Memon Sahib was born in Aligarh in 1939, begotten by a personage who was a grand scholar of Arabic, Allama Abdul Aziz Memon. I remember my father acknowledging that, in all of South Asia, there existed no expert of Arabic language of the stature of the elder Memon. After the creation of Pakistan, the family moved to Lahore and then settled in Karachi in 1954. The younger Memon graduated from the University of Karachi, then went to Harvard University, finally receiving his doctorate from UCLA and settling as a faculty member at the University of Wisconsin-Madison.

All of us who knew Memon Sahib suffered his caprice — overwhelmingly kind and affectionate here, abrasive and condescending there; witty conversationalist in one gathering, anti-social in another.

Memon Sahib’s oeuvre presents a daunting corpus that looks like an overgrown jungle — creative writings, expository essays, literary criticism, scholarly discourses, interviews, surveys; writings in English and writings in Urdu; writings published in the United States and writings published in India and Pakistan. Here one finds Ibn Taymiyyah and Allama Muhammad Iqbal, Naiyer Masud and Orhan Pamuk, Intizar Husain and Saadat Hasan Manto, Gabriel Garcia Marquez and Milan Kundera, Abdullah Hussein and Muhammad Hasan Askari, Ahmad Nadeem Qasmi and Khadija Mastoor… The mind boggles!

In this jungle, what is the most prized yield? This is surely not a fair question. But if pressed, one might answer that the summum bonum that radiated forth from Memon Sahib seems to be his many translations. Not only do they embody a historic contribution because of their superb literary quality, they are historic also for their selection that introduces us to the field of contemporary fiction in world literature. Memon Sahib translated Nobel laureates and numerous outstanding world authors from French, Arabic and Spanish into flowing Urdu, generally rendered from English versions. We see him working in the other direction too — translating Urdu works into English. Recently, the publishers Maktaba-i-Daniyal sent me two of his beautifully produced Urdu renderings: Kundera’s The Book of Laughter and Forgetting and Moroccan author Tahar ben Jelloun’s The Blinding Absence of Light.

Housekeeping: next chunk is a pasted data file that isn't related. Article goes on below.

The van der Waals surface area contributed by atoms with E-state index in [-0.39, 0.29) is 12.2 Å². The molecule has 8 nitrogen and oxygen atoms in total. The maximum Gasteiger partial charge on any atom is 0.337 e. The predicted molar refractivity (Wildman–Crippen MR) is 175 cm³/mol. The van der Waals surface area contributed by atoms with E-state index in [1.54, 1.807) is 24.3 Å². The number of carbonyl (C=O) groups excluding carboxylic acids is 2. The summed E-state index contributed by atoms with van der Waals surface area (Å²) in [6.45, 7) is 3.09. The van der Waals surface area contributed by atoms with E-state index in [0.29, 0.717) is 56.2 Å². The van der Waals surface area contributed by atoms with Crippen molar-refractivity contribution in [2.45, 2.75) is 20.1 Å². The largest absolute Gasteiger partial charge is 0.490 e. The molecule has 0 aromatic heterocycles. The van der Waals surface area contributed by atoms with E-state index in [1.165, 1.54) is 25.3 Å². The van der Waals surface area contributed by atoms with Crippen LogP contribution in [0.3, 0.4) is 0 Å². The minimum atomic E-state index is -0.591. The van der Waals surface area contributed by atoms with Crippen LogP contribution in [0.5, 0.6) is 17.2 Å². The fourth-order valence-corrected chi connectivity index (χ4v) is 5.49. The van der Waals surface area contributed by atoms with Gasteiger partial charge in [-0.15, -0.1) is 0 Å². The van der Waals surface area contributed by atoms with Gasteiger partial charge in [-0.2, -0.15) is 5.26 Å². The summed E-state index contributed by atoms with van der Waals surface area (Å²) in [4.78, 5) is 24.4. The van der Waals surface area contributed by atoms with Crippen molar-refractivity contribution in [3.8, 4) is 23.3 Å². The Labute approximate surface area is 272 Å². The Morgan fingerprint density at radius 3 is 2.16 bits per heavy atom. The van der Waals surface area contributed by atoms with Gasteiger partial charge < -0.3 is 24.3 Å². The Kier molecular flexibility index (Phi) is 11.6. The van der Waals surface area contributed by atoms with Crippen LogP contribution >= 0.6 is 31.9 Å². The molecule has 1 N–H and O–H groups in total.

But back to my mother’s pronouncement. All of us who knew Memon Sahib suffered his caprice — overwhelmingly kind and affectionate here, abrasive and condescending there; witty conversationalist in one gathering, anti-social in another. But, yes, his work always glowed with uncompromising quality and rigor. It seems that there did exist some supra-rational logic to his caprice. What was that logic? I don’t know. But just as the peak of a mountain wrapped in clouds remains invisible, and yet we are certain that it does exist, I am certain of that logic.

The columnist is visiting faculty member of the University of Pennsylvania and will soon join Habib University as Professor of Comparative Liberal Studies

Published in Dawn, Books & Authors, July 1st, 2018